Part 1 - Who Owes You Money?
Let us start with identifying whether your debtor is an individual or a company, as different methods apply to the two.
If your debtor is an individual, the two basic things you should do are:
Conduct a bankruptcy search with the Malaysian Insolvency Department (MID) to check whether the individual is a bankrupt; and
Carry out a search at the National Registration Department (NRD) / Jabatan Pendaftaran Negara (JPN) to obtain the current registered address. Nowadays, JPN is more strict in disclosing this information and you may be required to engage a lawyer to conduct such a search.
Keep in mind that the process to claim against a bankrupt is different. It may be not worth your time and money to sue a bankrupt and recover nothing. If the debtor is already a bankrupt, you may file a Proof of Debt in the Insolvency Department to prove your debt and you will have to ‘wait in line’ (with other creditors) to be repaid.
If your debtor is a company, you should:
Carry out a search with the Companies Commission of Malaysia (CCM) / Suruhanjaya Syarikat Malaysia (SSM) for two reasons. Firstly, to determine the company’s business and business and registration address; and
Obtain information on the company’s financial standing to see whether it is worth pursuing a claim against the company.
Creditors generally have six (6) years to file a claim against an individual or company to recoveryour debts. The 6-year duration starts from the date on which the debt became due and owing to you.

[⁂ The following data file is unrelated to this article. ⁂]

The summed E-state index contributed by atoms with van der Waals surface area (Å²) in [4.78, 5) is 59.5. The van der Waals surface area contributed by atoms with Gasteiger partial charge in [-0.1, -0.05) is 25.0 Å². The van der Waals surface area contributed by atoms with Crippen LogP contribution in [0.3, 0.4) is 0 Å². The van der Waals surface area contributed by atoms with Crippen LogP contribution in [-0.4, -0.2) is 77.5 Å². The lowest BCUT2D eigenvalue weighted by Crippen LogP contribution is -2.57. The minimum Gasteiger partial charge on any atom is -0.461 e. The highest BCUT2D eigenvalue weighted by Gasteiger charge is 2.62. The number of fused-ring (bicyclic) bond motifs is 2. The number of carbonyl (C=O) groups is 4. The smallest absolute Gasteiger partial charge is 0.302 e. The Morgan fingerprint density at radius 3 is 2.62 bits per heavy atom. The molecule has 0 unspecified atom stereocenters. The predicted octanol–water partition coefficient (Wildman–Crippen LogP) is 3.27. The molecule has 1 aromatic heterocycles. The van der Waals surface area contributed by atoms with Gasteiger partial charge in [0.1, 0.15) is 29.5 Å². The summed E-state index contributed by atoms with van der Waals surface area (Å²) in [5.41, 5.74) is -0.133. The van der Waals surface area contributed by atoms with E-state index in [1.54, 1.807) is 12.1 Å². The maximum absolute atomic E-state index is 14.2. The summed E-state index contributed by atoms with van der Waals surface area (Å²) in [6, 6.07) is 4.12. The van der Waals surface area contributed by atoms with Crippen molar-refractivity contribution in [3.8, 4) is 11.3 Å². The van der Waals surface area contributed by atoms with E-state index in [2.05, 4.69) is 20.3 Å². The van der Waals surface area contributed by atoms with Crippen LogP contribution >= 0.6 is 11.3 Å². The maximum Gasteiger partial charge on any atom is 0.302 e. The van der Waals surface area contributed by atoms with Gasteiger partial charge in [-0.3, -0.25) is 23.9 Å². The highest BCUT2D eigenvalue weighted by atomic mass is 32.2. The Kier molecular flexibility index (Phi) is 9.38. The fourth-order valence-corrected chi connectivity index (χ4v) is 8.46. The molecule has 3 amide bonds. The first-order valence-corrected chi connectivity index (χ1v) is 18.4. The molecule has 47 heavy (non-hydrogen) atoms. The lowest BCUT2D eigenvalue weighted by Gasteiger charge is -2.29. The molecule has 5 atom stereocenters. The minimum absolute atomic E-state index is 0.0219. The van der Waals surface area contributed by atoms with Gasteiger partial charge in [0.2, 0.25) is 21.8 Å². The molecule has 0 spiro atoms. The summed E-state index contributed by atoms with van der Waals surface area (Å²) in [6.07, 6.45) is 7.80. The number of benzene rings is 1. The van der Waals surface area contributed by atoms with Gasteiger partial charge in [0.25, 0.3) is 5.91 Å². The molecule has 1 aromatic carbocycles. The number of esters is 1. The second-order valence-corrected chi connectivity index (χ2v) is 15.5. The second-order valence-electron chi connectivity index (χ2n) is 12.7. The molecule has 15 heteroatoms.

Part 2 - The Civil Claim.
Generally, there are three possible outcomes to a civil claim:
Outcome 1: If the debtor (defendant) does not defend the claim, the Court will award you a Judgment in Default (basically a Court order that states that the debtor owes you money that has to be repaid). This can happen as quickly as within 1 or 2 months from the filing of your claim.
Outcome 2: If the debtor (defendant) defends the action, you can choose to file an application for “Summary Judgment”. This is when you have super strong and clear documents to prove that the debtor owes you money. For example, invoices and delivery orders acknowledged by the debtor, and emails or text messages where the debtor admitted the debt or did not dispute the debt. A “Summary Judgment” application is a shortcut when the documents are very clear which allows the Court to give an order in your favour without you needing to go to trial. If the “Summary Judgment” application is successful, you can get your order four or five months from the time you filed your claim. If the “Summary Judgment” application is rejected, you will have to go to trial.
Outcome 3: If you to go to trial, you will need to produce documents and call witnesses to prove your claim against the debtor (defendant). After the trial process, the lawyers will make their submissions to Court based on legal principles and the evidence. Then the Court will give its judgment whether to allow or dismiss the claim. From start to finish, this process will generally take at least 9 months or a year. This is when the matter is not very complicated. If it is complicated, the whole process can even take years to complete.
Note that this process in Part 2 “merely” gives you a Court judgment (or Order) that requires the debtor to pay you. It does not automatically result in you receiving money in your bank account. If the debtor (defendant) does not obey the Court judgment, you will have to enforce the judgment against the debtor. Part 3 – How to Enforce the Judgment?
These are the legal steps you can take if the debtor does not obey the Court judgment: